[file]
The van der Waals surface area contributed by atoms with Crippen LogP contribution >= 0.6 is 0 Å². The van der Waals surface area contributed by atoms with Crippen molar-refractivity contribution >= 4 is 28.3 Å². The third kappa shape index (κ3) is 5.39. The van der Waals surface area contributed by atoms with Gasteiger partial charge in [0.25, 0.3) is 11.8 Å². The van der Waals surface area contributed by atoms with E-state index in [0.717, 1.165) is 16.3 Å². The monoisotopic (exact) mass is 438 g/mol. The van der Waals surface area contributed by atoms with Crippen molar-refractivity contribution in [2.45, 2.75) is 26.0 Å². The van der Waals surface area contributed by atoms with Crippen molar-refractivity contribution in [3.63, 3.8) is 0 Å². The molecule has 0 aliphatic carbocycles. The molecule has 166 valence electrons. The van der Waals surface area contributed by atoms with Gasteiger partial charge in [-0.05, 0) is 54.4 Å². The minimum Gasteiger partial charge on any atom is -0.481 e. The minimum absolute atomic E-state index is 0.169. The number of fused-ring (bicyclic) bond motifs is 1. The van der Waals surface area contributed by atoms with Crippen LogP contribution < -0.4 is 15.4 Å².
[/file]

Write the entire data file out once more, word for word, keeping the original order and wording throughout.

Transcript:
The van der Waals surface area contributed by atoms with Crippen LogP contribution >= 0.6 is 0 Å². The van der Waals surface area contributed by atoms with Crippen molar-refractivity contribution >= 4 is 28.3 Å². The third kappa shape index (κ3) is 5.39. The van der Waals surface area contributed by atoms with Gasteiger partial charge in [0.25, 0.3) is 11.8 Å². The van der Waals surface area contributed by atoms with E-state index in [0.717, 1.165) is 16.3 Å². The monoisotopic (exact) mass is 438 g/mol. The van der Waals surface area contributed by atoms with Crippen molar-refractivity contribution in [2.45, 2.75) is 26.0 Å². The van der Waals surface area contributed by atoms with Crippen molar-refractivity contribution in [3.63, 3.8) is 0 Å². The molecule has 0 aliphatic carbocycles. The molecule has 166 valence electrons. The van der Waals surface area contributed by atoms with Gasteiger partial charge in [-0.05, 0) is 54.4 Å². The minimum Gasteiger partial charge on any atom is -0.481 e. The minimum absolute atomic E-state index is 0.169. The number of fused-ring (bicyclic) bond motifs is 1. The van der Waals surface area contributed by atoms with Crippen LogP contribution < -0.4 is 15.4 Å².